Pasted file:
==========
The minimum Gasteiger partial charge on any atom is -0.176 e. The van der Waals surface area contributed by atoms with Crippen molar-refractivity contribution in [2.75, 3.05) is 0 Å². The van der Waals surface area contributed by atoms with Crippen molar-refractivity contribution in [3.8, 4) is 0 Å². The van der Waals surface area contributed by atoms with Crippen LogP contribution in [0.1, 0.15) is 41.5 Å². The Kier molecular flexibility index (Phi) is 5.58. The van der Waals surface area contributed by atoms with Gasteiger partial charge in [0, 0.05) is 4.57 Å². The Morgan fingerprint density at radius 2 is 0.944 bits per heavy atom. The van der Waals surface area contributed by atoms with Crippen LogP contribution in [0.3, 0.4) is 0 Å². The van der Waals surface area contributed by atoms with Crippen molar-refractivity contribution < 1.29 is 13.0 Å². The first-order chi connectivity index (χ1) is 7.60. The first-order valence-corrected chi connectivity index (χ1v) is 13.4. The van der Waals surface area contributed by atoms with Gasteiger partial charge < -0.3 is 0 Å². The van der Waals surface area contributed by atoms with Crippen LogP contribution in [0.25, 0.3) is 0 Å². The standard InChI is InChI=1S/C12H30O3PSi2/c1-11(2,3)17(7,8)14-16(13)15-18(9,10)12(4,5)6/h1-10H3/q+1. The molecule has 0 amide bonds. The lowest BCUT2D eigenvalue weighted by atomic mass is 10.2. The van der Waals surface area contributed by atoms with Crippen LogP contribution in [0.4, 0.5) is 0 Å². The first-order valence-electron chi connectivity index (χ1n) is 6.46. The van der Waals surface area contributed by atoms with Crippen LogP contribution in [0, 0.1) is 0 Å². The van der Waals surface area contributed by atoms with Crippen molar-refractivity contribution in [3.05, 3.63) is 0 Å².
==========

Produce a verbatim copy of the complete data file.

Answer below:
The minimum Gasteiger partial charge on any atom is -0.176 e. The van der Waals surface area contributed by atoms with Crippen molar-refractivity contribution in [2.75, 3.05) is 0 Å². The van der Waals surface area contributed by atoms with Crippen molar-refractivity contribution in [3.8, 4) is 0 Å². The van der Waals surface area contributed by atoms with Crippen LogP contribution in [0.1, 0.15) is 41.5 Å². The Kier molecular flexibility index (Phi) is 5.58. The van der Waals surface area contributed by atoms with Gasteiger partial charge in [0, 0.05) is 4.57 Å². The Morgan fingerprint density at radius 2 is 0.944 bits per heavy atom. The van der Waals surface area contributed by atoms with Crippen LogP contribution in [0.3, 0.4) is 0 Å². The van der Waals surface area contributed by atoms with Crippen molar-refractivity contribution < 1.29 is 13.0 Å². The first-order chi connectivity index (χ1) is 7.60. The first-order valence-corrected chi connectivity index (χ1v) is 13.4. The van der Waals surface area contributed by atoms with Gasteiger partial charge < -0.3 is 0 Å². The van der Waals surface area contributed by atoms with Crippen LogP contribution in [0.25, 0.3) is 0 Å². The standard InChI is InChI=1S/C12H30O3PSi2/c1-11(2,3)17(7,8)14-16(13)15-18(9,10)12(4,5)6/h1-10H3/q+1. The molecule has 0 amide bonds. The lowest BCUT2D eigenvalue weighted by atomic mass is 10.2. The van der Waals surface area contributed by atoms with Crippen LogP contribution in [0.4, 0.5) is 0 Å². The first-order valence-electron chi connectivity index (χ1n) is 6.46. The van der Waals surface area contributed by atoms with Crippen LogP contribution in [0, 0.1) is 0 Å². The van der Waals surface area contributed by atoms with Crippen molar-refractivity contribution in [3.05, 3.63) is 0 Å².